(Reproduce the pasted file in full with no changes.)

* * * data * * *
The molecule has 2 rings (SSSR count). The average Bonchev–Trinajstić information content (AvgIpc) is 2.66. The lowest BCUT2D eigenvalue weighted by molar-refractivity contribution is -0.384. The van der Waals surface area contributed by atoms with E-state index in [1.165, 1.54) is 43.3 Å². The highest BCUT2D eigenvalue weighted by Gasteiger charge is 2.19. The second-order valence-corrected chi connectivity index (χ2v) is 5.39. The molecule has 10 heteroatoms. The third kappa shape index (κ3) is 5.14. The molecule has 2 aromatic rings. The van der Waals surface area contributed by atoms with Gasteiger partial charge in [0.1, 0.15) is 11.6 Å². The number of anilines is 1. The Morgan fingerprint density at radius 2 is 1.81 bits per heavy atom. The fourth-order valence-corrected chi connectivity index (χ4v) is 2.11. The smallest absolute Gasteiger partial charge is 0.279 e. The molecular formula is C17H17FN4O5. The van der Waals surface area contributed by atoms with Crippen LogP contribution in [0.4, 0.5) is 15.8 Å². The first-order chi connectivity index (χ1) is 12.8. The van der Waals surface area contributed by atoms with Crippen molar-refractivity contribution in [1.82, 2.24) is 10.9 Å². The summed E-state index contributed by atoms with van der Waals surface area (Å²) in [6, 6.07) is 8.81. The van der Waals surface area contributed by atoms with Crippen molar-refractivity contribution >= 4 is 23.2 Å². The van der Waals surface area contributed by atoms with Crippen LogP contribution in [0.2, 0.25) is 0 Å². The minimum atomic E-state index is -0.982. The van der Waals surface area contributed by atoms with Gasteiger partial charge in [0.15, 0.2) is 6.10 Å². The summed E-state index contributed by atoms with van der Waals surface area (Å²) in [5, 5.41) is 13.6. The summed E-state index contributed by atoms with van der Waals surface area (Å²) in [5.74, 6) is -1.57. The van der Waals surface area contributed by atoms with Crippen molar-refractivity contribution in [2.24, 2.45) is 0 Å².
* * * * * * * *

The molecule has 2 rings (SSSR count). The average Bonchev–Trinajstić information content (AvgIpc) is 2.66. The lowest BCUT2D eigenvalue weighted by molar-refractivity contribution is -0.384. The van der Waals surface area contributed by atoms with E-state index in [1.165, 1.54) is 43.3 Å². The highest BCUT2D eigenvalue weighted by Gasteiger charge is 2.19. The second-order valence-corrected chi connectivity index (χ2v) is 5.39. The molecule has 10 heteroatoms. The third kappa shape index (κ3) is 5.14. The molecule has 2 aromatic rings. The van der Waals surface area contributed by atoms with Gasteiger partial charge in [0.1, 0.15) is 11.6 Å². The number of anilines is 1. The Morgan fingerprint density at radius 2 is 1.81 bits per heavy atom. The fourth-order valence-corrected chi connectivity index (χ4v) is 2.11. The smallest absolute Gasteiger partial charge is 0.279 e. The molecular formula is C17H17FN4O5. The van der Waals surface area contributed by atoms with Crippen LogP contribution in [0.4, 0.5) is 15.8 Å². The first-order chi connectivity index (χ1) is 12.8. The van der Waals surface area contributed by atoms with Crippen molar-refractivity contribution in [1.82, 2.24) is 10.9 Å². The summed E-state index contributed by atoms with van der Waals surface area (Å²) in [6, 6.07) is 8.81. The van der Waals surface area contributed by atoms with Crippen molar-refractivity contribution >= 4 is 23.2 Å². The van der Waals surface area contributed by atoms with Crippen LogP contribution in [0.2, 0.25) is 0 Å². The minimum atomic E-state index is -0.982. The van der Waals surface area contributed by atoms with Gasteiger partial charge in [0.15, 0.2) is 6.10 Å². The summed E-state index contributed by atoms with van der Waals surface area (Å²) in [5, 5.41) is 13.6. The summed E-state index contributed by atoms with van der Waals surface area (Å²) in [5.74, 6) is -1.57. The van der Waals surface area contributed by atoms with Crippen molar-refractivity contribution in [2.24, 2.45) is 0 Å².